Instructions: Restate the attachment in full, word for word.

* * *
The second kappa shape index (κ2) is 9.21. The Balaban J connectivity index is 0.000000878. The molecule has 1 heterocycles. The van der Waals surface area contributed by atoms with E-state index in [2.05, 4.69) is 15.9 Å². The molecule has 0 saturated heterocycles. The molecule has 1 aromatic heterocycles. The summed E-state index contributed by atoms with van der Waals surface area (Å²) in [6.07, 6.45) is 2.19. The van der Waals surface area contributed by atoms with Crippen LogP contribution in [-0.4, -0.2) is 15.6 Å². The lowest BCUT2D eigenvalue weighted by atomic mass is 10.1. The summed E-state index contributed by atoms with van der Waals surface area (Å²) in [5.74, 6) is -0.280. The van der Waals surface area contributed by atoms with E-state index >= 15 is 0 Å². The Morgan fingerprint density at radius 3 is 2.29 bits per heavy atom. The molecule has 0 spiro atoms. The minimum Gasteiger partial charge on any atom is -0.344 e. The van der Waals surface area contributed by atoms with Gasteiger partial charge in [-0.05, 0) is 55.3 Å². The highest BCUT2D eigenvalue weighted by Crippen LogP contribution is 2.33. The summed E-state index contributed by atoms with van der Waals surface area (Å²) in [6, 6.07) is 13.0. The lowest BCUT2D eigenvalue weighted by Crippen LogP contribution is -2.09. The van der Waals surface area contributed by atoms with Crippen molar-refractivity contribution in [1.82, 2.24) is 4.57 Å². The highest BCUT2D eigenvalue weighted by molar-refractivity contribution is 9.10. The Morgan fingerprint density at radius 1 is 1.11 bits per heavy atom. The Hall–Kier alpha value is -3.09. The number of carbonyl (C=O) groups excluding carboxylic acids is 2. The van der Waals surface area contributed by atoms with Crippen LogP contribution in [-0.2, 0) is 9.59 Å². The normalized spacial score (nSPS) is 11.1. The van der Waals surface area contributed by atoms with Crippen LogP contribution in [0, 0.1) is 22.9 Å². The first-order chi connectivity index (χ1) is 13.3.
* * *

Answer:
The second kappa shape index (κ2) is 9.21. The Balaban J connectivity index is 0.000000878. The molecule has 1 heterocycles. The van der Waals surface area contributed by atoms with E-state index in [2.05, 4.69) is 15.9 Å². The molecule has 0 saturated heterocycles. The molecule has 1 aromatic heterocycles. The summed E-state index contributed by atoms with van der Waals surface area (Å²) in [6.07, 6.45) is 2.19. The van der Waals surface area contributed by atoms with Crippen LogP contribution in [-0.4, -0.2) is 15.6 Å². The lowest BCUT2D eigenvalue weighted by atomic mass is 10.1. The summed E-state index contributed by atoms with van der Waals surface area (Å²) in [5.74, 6) is -0.280. The van der Waals surface area contributed by atoms with E-state index >= 15 is 0 Å². The Morgan fingerprint density at radius 3 is 2.29 bits per heavy atom. The molecule has 0 spiro atoms. The minimum Gasteiger partial charge on any atom is -0.344 e. The van der Waals surface area contributed by atoms with Gasteiger partial charge in [-0.05, 0) is 55.3 Å². The highest BCUT2D eigenvalue weighted by Crippen LogP contribution is 2.33. The summed E-state index contributed by atoms with van der Waals surface area (Å²) in [6, 6.07) is 13.0. The lowest BCUT2D eigenvalue weighted by Crippen LogP contribution is -2.09. The van der Waals surface area contributed by atoms with Crippen molar-refractivity contribution in [1.82, 2.24) is 4.57 Å². The highest BCUT2D eigenvalue weighted by molar-refractivity contribution is 9.10. The Morgan fingerprint density at radius 1 is 1.11 bits per heavy atom. The Hall–Kier alpha value is -3.09. The number of carbonyl (C=O) groups excluding carboxylic acids is 2. The van der Waals surface area contributed by atoms with Crippen LogP contribution in [-0.2, 0) is 9.59 Å². The normalized spacial score (nSPS) is 11.1. The van der Waals surface area contributed by atoms with Crippen LogP contribution in [0, 0.1) is 22.9 Å². The first-order chi connectivity index (χ1) is 13.3.